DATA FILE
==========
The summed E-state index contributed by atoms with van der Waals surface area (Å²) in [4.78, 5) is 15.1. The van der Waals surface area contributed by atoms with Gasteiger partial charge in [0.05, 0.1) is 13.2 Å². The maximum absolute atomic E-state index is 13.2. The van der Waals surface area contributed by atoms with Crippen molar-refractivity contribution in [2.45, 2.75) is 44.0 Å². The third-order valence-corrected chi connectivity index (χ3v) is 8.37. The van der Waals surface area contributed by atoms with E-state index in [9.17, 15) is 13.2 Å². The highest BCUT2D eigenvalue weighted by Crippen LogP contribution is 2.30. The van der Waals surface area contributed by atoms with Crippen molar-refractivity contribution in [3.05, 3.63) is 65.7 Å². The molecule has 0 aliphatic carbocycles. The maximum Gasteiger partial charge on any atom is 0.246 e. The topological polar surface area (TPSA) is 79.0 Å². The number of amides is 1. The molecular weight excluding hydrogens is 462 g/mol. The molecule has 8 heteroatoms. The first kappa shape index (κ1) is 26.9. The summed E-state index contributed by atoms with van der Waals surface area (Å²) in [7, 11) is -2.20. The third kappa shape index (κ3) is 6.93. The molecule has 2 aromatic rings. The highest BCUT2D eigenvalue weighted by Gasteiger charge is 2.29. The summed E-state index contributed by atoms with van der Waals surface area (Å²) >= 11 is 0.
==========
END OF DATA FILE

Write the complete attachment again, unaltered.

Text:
The summed E-state index contributed by atoms with van der Waals surface area (Å²) in [4.78, 5) is 15.1. The van der Waals surface area contributed by atoms with Gasteiger partial charge in [0.05, 0.1) is 13.2 Å². The maximum absolute atomic E-state index is 13.2. The van der Waals surface area contributed by atoms with Crippen molar-refractivity contribution in [2.45, 2.75) is 44.0 Å². The third-order valence-corrected chi connectivity index (χ3v) is 8.37. The van der Waals surface area contributed by atoms with E-state index in [9.17, 15) is 13.2 Å². The highest BCUT2D eigenvalue weighted by Crippen LogP contribution is 2.30. The van der Waals surface area contributed by atoms with Crippen molar-refractivity contribution in [3.05, 3.63) is 65.7 Å². The molecule has 0 aliphatic carbocycles. The maximum Gasteiger partial charge on any atom is 0.246 e. The topological polar surface area (TPSA) is 79.0 Å². The number of amides is 1. The molecular weight excluding hydrogens is 462 g/mol. The molecule has 8 heteroatoms. The first kappa shape index (κ1) is 26.9. The summed E-state index contributed by atoms with van der Waals surface area (Å²) in [7, 11) is -2.20. The third kappa shape index (κ3) is 6.93. The molecule has 2 aromatic rings. The highest BCUT2D eigenvalue weighted by Gasteiger charge is 2.29. The summed E-state index contributed by atoms with van der Waals surface area (Å²) >= 11 is 0.